}

   char* GetData(float& target, char* source) {

     target = *(float *)source;

     return source + sizeof(float);

   }

   char* PutSwappedData(char* out, const float& source) {

     *(float *)out = source;

     Swap(*(float *)out);

     return out + sizeof(float);

   }

   char* GetSwappedData(float& target, char* source) {

     target = *(float *)source;

     Swap(target);

     return source + sizeof(float);

   }
 

  ///////////////////////////////////////////////

  /// @name Overloaded functions using "unsigned char"

  ///////////////////////////////////////////////

   char* PutData(char* out, const unsigned char& source) {

     *(unsigned char *)out = source;

     return out + sizeof(unsigned char);

   }

   char* GetData(unsigned char& target, char* source) {

     target = *(unsigned char *)source;

     return source + sizeof(unsigned char);

   }

   char* PutSwappedData(char* out, const unsigned char& source) {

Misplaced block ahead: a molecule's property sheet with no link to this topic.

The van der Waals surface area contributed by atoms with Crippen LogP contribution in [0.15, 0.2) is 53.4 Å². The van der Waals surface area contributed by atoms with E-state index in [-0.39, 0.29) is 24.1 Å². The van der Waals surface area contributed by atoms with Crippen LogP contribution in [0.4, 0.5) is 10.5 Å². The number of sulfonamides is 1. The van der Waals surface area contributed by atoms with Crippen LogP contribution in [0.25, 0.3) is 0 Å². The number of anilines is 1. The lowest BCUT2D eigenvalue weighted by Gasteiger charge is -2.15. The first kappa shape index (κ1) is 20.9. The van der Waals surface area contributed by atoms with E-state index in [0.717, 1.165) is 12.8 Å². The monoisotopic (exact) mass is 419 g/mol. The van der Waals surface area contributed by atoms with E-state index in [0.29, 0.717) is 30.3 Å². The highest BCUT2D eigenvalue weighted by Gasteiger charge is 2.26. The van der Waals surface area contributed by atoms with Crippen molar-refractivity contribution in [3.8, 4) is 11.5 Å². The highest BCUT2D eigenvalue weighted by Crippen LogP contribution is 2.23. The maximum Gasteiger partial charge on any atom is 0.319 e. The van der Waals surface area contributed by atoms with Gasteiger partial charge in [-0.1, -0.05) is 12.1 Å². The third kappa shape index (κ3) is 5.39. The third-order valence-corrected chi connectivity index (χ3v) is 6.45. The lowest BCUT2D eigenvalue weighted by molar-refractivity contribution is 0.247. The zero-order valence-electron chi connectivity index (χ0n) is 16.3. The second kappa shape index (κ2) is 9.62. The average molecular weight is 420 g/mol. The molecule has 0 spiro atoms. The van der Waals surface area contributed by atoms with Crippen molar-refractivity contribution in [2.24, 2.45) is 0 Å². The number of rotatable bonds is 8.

*(unsigned char *)out = source;

     return out + sizeof(unsigned char);

   }

   char* GetSwappedData(unsigned char& target, char* source) {

     target = *(unsigned char *)source;

     return source + sizeof(unsigned char);

   }
 

  ///////////////////////////////////////////////

  /// @name Overloaded functions using short*

  ///////////////////////////////////////////////

   char* PutData(char* out, short* source,unsigned length16BitUnits) {

     memcpy(out, (char *)source, length16BitUnits*2);

     return out + length16BitUnits*2;

   }
 

   char* GetData(short* target, char* source,unsigned length16BitUnits) {

     memcpy((char *)target,source,length16BitUnits*2);

     return source+length16BitUnits*2;

   }
 

   char* PutSwappedData(char* out, short* source,unsigned length16BitUnits) {

     unsigned i;

     char* tmp = PutData(out,source,length16BitUnits);

     short* tmpShort = (short *)out;

     for(i = 0; i < length16BitUnits; i++) {

       Swap(*tmpShort);

       tmpShort++;

     }

     return tmp;

   }

   char* GetSwappedData(short* target, char* source,unsigned length16BitUnits) {

     unsigned i;

     char* tmp = GetData(target,source,length16BitUnits);

     short* tmpShort=target;

     for(i = 0; i < length16BitUnits; i++) {

       Swap(*tmpShort);

       tmpShort++;

     }

     return tmp;

   }
 

};
 

#endif

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Question by:forums_mp
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Assisted Solution

by:Infinity08
Infinity08 earned 250 total points
ID: 22640075
>> Trouble is the contents of the variable ptr is always zero.